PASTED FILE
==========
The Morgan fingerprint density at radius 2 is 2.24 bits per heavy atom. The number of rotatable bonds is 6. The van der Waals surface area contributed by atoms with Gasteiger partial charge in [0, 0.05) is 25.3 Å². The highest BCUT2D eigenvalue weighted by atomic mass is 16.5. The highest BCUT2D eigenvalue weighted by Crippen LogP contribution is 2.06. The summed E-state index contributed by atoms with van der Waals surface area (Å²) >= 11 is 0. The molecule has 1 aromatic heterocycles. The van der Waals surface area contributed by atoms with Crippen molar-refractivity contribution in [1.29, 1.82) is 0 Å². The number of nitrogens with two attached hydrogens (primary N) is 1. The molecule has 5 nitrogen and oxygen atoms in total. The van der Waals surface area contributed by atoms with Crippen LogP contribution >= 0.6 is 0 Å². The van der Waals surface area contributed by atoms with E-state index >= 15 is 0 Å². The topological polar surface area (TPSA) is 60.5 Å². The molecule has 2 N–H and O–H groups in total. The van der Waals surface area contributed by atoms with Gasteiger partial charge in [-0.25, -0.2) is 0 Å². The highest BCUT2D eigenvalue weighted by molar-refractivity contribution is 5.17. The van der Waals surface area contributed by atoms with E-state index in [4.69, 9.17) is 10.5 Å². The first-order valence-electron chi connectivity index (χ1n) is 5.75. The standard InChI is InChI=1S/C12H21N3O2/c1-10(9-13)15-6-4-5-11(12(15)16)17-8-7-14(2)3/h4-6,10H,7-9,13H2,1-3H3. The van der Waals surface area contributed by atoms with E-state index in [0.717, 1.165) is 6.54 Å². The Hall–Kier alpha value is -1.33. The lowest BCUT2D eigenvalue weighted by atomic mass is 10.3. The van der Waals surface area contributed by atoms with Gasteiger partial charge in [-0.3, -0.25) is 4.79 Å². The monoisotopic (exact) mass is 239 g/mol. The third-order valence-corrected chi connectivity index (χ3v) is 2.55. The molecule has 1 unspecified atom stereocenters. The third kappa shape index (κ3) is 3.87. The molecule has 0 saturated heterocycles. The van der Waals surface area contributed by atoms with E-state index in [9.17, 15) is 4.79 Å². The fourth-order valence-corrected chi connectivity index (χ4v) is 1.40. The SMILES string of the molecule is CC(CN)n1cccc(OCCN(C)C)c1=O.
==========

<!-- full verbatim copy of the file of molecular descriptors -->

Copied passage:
The Morgan fingerprint density at radius 2 is 2.24 bits per heavy atom. The number of rotatable bonds is 6. The van der Waals surface area contributed by atoms with Gasteiger partial charge in [0, 0.05) is 25.3 Å². The highest BCUT2D eigenvalue weighted by atomic mass is 16.5. The highest BCUT2D eigenvalue weighted by Crippen LogP contribution is 2.06. The summed E-state index contributed by atoms with van der Waals surface area (Å²) >= 11 is 0. The molecule has 1 aromatic heterocycles. The van der Waals surface area contributed by atoms with Crippen molar-refractivity contribution in [1.29, 1.82) is 0 Å². The number of nitrogens with two attached hydrogens (primary N) is 1. The molecule has 5 nitrogen and oxygen atoms in total. The van der Waals surface area contributed by atoms with Crippen LogP contribution >= 0.6 is 0 Å². The van der Waals surface area contributed by atoms with E-state index >= 15 is 0 Å². The topological polar surface area (TPSA) is 60.5 Å². The molecule has 2 N–H and O–H groups in total. The van der Waals surface area contributed by atoms with Gasteiger partial charge in [-0.25, -0.2) is 0 Å². The highest BCUT2D eigenvalue weighted by molar-refractivity contribution is 5.17. The van der Waals surface area contributed by atoms with E-state index in [4.69, 9.17) is 10.5 Å². The first-order valence-electron chi connectivity index (χ1n) is 5.75. The standard InChI is InChI=1S/C12H21N3O2/c1-10(9-13)15-6-4-5-11(12(15)16)17-8-7-14(2)3/h4-6,10H,7-9,13H2,1-3H3. The van der Waals surface area contributed by atoms with E-state index in [0.717, 1.165) is 6.54 Å². The Hall–Kier alpha value is -1.33. The lowest BCUT2D eigenvalue weighted by atomic mass is 10.3. The van der Waals surface area contributed by atoms with Gasteiger partial charge in [-0.3, -0.25) is 4.79 Å². The monoisotopic (exact) mass is 239 g/mol. The third-order valence-corrected chi connectivity index (χ3v) is 2.55. The molecule has 1 unspecified atom stereocenters. The third kappa shape index (κ3) is 3.87. The molecule has 0 saturated heterocycles. The van der Waals surface area contributed by atoms with E-state index in [9.17, 15) is 4.79 Å². The fourth-order valence-corrected chi connectivity index (χ4v) is 1.40. The SMILES string of the molecule is CC(CN)n1cccc(OCCN(C)C)c1=O.